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National parks connected to Native Americans


Casa Grande Ruins National Monument, courtesy NPS

Casa Grande Ruins National Monument

Coolidge, Arizona
Credited as the nation’s first archaeological preserve, the Casa Grande Ruins National Monument was created in 1892 to preserve an ancestral Sonoran Desert people’s community and “Great House.” The site was declared a national monument shortly after the National Park Service was established in 1918 and stands today as a proud reminder of the history of the desert.

Six different federally recognized American Indian tribes are able to trace their ancestry to the people of the Sonoran Desert, so visitors who explore the Casa Grande Ruins in this region will most likely pass through at least one American Indian reservation on their way to the monument.

“When we began meetings with representatives of the tribes regarding interpretation of the monument in 2009, our eyes were opened to very different perspectives on the resources we protect,” said Carol West, chief ranger for the Casa Grande Ruins National Monument. “Working with several of these articulate, insightful and patient people has been a tremendously exciting and enriching experience.”

Rocky Mountain National Park
Estes Park, Colorado
Long before the Rocky Mountain National Park’s official inauguration in September 1915 — approximately 10,000 years by recent carbon-dating estimates — the Ute and Arapaho Indians used the region of the park as a sort of dividing line and battleground between the two tribes. But the area near Estes Park seems to have been mainly used as a coming-of-age location for young tribesmen.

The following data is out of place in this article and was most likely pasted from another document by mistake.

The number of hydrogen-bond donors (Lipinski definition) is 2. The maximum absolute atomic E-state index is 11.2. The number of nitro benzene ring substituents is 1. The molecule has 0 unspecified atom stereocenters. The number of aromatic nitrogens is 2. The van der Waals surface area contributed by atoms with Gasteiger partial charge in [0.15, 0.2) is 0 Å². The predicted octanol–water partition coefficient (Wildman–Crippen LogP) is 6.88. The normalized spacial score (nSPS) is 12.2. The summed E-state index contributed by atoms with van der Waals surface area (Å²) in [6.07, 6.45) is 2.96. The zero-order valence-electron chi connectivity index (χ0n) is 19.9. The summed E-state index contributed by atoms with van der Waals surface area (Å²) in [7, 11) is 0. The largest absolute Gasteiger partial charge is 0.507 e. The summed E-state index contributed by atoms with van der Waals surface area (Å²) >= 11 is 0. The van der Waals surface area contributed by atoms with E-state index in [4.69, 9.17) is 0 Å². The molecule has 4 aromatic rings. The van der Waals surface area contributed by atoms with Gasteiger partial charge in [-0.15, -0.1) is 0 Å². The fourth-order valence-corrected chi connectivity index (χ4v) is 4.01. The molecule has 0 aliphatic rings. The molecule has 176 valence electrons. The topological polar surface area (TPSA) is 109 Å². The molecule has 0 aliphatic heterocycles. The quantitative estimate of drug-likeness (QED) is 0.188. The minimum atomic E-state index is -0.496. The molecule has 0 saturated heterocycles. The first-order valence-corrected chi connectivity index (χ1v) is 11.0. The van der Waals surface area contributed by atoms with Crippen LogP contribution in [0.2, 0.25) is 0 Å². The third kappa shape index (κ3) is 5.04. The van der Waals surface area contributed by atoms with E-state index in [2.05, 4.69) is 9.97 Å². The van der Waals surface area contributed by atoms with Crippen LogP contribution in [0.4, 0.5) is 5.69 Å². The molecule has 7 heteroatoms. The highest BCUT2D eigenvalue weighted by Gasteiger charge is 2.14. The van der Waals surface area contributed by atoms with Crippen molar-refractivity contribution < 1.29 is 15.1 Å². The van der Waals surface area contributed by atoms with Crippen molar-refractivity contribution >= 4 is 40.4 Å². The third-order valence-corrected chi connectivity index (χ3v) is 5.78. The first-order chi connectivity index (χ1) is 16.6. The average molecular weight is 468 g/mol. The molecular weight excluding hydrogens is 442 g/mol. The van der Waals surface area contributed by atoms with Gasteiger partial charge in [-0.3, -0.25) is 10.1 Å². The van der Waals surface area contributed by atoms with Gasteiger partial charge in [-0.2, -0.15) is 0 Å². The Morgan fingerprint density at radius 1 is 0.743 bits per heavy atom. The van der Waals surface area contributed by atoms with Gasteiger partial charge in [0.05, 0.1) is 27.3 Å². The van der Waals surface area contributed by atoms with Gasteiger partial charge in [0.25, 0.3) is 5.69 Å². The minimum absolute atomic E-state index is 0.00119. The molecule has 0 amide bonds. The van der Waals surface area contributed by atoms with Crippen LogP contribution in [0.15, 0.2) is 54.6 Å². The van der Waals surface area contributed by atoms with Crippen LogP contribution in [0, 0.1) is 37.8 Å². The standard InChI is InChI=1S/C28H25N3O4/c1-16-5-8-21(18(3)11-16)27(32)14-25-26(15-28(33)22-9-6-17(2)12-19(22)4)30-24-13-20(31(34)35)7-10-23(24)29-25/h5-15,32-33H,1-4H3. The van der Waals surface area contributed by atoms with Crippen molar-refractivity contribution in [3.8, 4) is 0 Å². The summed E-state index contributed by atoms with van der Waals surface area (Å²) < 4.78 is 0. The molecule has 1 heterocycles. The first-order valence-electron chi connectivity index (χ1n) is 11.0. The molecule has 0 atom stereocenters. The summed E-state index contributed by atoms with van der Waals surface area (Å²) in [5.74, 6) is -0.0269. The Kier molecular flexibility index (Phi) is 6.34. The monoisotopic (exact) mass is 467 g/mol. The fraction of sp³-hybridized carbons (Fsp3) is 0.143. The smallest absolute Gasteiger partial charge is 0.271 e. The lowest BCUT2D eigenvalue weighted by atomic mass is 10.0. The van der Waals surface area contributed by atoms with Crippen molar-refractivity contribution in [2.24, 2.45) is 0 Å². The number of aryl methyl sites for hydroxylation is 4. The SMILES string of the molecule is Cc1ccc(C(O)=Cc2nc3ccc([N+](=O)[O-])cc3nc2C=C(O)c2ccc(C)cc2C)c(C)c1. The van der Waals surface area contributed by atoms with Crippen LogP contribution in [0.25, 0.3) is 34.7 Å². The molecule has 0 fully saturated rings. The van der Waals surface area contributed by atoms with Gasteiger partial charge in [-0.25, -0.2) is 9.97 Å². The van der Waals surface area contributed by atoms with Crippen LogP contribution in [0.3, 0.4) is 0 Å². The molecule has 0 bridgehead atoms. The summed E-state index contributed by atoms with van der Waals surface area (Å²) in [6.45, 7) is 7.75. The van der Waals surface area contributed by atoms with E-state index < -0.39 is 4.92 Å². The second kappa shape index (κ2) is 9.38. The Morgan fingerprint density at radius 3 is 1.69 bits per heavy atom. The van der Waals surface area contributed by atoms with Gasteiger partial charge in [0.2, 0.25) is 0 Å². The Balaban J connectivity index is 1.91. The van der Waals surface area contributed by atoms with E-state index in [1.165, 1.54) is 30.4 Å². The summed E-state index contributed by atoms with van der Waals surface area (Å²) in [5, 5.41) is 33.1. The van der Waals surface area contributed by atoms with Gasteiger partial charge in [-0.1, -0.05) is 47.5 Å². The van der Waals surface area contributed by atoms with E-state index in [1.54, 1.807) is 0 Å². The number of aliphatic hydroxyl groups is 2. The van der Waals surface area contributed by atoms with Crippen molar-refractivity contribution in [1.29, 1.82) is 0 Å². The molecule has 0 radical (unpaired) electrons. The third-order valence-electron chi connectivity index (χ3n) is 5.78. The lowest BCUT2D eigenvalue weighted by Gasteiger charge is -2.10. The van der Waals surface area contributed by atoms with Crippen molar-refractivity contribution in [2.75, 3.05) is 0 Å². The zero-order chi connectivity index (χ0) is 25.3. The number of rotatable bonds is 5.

“The Native Americans that used to indulge in this valley considered this area a very sacred place and held a ritual here called the vision quest,” said Dave Cosby, adventure guide and senior driver for the off-road division with Rocky Mountain Rush Tours. “On the quest, the young man would bring a token from home and come to Old Man Mountain in Estes Park to deprive himself of food, water and sleep until he had a vision. He’d then go back to the elders and have them interpret the dream. We’ve found geological rocks as far as northern Wyoming that have been brought into the area for these quests.”

Visitors can explore the park in one of Rocky Mountain Rush Tours’ 15-seat excursion jeeps or travel on foot to walk the same grounds the natives walked many years ago. Along the way, they will see the scenic ponderosa pines and aspen trees, referred to by the Native Americans as the “eyes of the spirits of the forest,” and, possibly, some wildlife.

Kristy Alpert

Kristy Alpert has traversed more than 50 countries in her quest to uncover stories for her outlets in Food & Wine, Men's Health, Group Travel Leader, American Way, and more. When she's not on the road, you can find her teaching yoga and exploring around her new home in Germany with her husband and her Boston Terrier, Tobias.